With the selección under him just three fixtures old, Luis ‘Lucho’ Enrique became the sweetheart of the nation’s media — an observation reflected well upon the covers of Marca, Spain’s prime instigator of morbo-induced ‘rivalry’ between the country’s prime footballing giants: Real Madrid and FC Barcelona. The connection immediately made the paper’s display of cordiality towards the Asturian an interesting affair for those aware of the little piece of history between the two, for Enrique — back in his playing days — was not as fancied in Madrid as he now seems to be. Apparently, he did a few things that begrudged him to the Bernabéu faithful; like moving to the Camp Nou after a five-year long stay with the Blancos and, to make matters worse, celebrating his first goal against his former club with a passionate display of love for the blaugrana shirt and the Catalan shield on it before a furious Bernabéu crowd.
That was during the 1997-98 season and on the eve of that memorable clasico, Marca, according to Phil Ball in his book morbo: The Story of Spanish Football, had “decided to remind the Spanish public that he [Luis Enrique] was a traitor” before “helpfully adding: ‘And we all know what happens to them.’” More recently, Sergio Ramos’ admission that a section of the press had “tried to divide [Enrique and him]” because they have been “two people with a lot of character” only highlighted that there had been little love in the heart of the Madrid-based press for the Asturian as long as he had had connections with the Catalans.
Come July, 2018, the covers of Marca appeared to be on a first-name basis with Luis Enrique. El Nuevo Luis — ‘The New Luis,’ the paper’s headline ran, as if trying to proclaim that Spain’s new coach was not the anti-Madrid, Catalan-shield-kissing Lucho of old, but a new version of him who at all costs must be made to feel comfortable in and around the Spanish capital. Luis Enrique mira al Bernabéu — ‘Luis Enrique looks to the Bernabéu,’ Marca reported in September — a headline that wouldn’t have sounded as celebratory during the late 1990s as it now did.
Then came the first wave of revival. Against England. At Wembley.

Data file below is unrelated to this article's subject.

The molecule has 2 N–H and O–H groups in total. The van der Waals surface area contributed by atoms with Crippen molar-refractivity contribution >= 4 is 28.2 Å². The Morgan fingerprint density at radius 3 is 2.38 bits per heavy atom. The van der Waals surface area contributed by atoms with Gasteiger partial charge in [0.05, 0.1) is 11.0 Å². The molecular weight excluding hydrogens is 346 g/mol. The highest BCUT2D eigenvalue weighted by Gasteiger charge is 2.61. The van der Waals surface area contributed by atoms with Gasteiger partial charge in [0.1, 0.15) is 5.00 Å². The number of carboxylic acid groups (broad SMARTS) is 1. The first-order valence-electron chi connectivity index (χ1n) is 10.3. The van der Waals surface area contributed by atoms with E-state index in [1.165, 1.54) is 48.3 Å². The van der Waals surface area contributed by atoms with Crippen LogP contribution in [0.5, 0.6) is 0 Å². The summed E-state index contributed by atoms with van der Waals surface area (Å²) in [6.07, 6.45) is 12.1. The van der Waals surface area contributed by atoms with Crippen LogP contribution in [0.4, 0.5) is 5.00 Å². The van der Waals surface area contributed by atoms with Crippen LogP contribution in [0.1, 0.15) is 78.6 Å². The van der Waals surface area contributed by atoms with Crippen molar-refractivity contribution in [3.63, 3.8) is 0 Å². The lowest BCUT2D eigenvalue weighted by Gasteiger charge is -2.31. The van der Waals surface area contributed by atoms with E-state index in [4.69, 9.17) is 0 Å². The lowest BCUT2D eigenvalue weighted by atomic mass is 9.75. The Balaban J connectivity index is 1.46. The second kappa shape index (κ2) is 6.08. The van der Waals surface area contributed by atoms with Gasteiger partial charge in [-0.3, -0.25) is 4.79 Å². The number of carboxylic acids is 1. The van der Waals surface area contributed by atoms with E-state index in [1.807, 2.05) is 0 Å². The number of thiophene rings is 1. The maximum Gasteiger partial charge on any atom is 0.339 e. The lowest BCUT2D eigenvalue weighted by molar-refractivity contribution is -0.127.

Ball possession once again had its crest crowned in Luis Enrique’s scheme as nightmares from the summer in Russia began to sink along the edges of memory. The intent was all too visible; the pressure, scorching for the opponent. There were instances when the Spaniards intercepted the Englishmen in their own half, pouncing upon them to reclaim the ball as soon as it was lost and — with a little luck — managing to hold on to a 2-1 lead till the final whistle.
Yet, as the encounter had approached its last fifteen minutes, it had occurred that a potent strike and an impregnable defence were spectacles yet to be seen. Saúl’s equaliser for Spain in the face of Rashford’s opening goal and Rodrigo’s finish which ultimately proved to be decisive earmarked a ‘buen debut’ for Luis Enrique. But had England converted most of its chances in the closing minutes, or had de Gea not gotten lucky with a fumble that gifted Danny Welbeck an easy goal (which was ultimately disallowed), the transformation within the Spanish team would have barely been visible.
But the next two fixtures changed most of it.
You see, some encounters are like paraphrasing poetry, though some might differ and say they are more of an interpretation of one. One like me, however, sticks to the former equation because during such games of football, one is presented with a clarity around the idea being conveyed by the team they love without having to draw assumptions.